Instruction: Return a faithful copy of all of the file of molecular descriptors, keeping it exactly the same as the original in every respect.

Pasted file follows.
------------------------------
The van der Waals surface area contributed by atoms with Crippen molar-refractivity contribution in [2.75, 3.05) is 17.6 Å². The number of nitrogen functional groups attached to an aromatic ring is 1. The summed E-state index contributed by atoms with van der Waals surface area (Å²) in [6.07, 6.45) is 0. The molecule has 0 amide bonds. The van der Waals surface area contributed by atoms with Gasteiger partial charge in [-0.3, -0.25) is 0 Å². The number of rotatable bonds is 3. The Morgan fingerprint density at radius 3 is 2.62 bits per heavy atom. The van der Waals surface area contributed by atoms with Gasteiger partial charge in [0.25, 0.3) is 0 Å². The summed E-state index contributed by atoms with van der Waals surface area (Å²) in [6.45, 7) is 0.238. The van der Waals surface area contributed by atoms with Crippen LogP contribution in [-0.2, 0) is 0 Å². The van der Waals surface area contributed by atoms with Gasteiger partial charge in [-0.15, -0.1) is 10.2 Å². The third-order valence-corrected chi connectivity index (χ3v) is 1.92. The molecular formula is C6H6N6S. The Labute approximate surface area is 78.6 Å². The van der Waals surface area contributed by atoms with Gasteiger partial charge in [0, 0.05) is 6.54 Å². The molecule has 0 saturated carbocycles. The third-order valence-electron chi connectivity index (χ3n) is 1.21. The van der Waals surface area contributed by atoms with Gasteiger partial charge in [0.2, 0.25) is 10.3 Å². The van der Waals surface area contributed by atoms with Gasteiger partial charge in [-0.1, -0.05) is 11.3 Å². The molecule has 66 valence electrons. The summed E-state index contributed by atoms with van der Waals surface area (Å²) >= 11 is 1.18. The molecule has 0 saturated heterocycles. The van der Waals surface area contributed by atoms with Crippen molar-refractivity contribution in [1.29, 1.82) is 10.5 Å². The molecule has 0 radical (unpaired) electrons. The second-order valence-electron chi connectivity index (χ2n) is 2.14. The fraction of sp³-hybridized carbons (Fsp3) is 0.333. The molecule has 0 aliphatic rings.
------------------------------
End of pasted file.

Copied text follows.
The van der Waals surface area contributed by atoms with Crippen molar-refractivity contribution in [2.75, 3.05) is 17.6 Å². The number of nitrogen functional groups attached to an aromatic ring is 1. The summed E-state index contributed by atoms with van der Waals surface area (Å²) in [6.07, 6.45) is 0. The molecule has 0 amide bonds. The van der Waals surface area contributed by atoms with Gasteiger partial charge in [-0.3, -0.25) is 0 Å². The number of rotatable bonds is 3. The Morgan fingerprint density at radius 3 is 2.62 bits per heavy atom. The van der Waals surface area contributed by atoms with Gasteiger partial charge in [0.25, 0.3) is 0 Å². The summed E-state index contributed by atoms with van der Waals surface area (Å²) in [6.45, 7) is 0.238. The van der Waals surface area contributed by atoms with Crippen LogP contribution in [-0.2, 0) is 0 Å². The van der Waals surface area contributed by atoms with Gasteiger partial charge in [-0.15, -0.1) is 10.2 Å². The third-order valence-corrected chi connectivity index (χ3v) is 1.92. The molecular formula is C6H6N6S. The Labute approximate surface area is 78.6 Å². The van der Waals surface area contributed by atoms with Gasteiger partial charge in [0, 0.05) is 6.54 Å². The molecule has 0 saturated carbocycles. The third-order valence-electron chi connectivity index (χ3n) is 1.21. The van der Waals surface area contributed by atoms with Gasteiger partial charge in [0.2, 0.25) is 10.3 Å². The van der Waals surface area contributed by atoms with Gasteiger partial charge in [-0.1, -0.05) is 11.3 Å². The molecule has 66 valence electrons. The summed E-state index contributed by atoms with van der Waals surface area (Å²) >= 11 is 1.18. The molecule has 0 saturated heterocycles. The van der Waals surface area contributed by atoms with Crippen molar-refractivity contribution in [1.29, 1.82) is 10.5 Å². The molecule has 0 radical (unpaired) electrons. The second-order valence-electron chi connectivity index (χ2n) is 2.14. The fraction of sp³-hybridized carbons (Fsp3) is 0.333. The molecule has 0 aliphatic rings.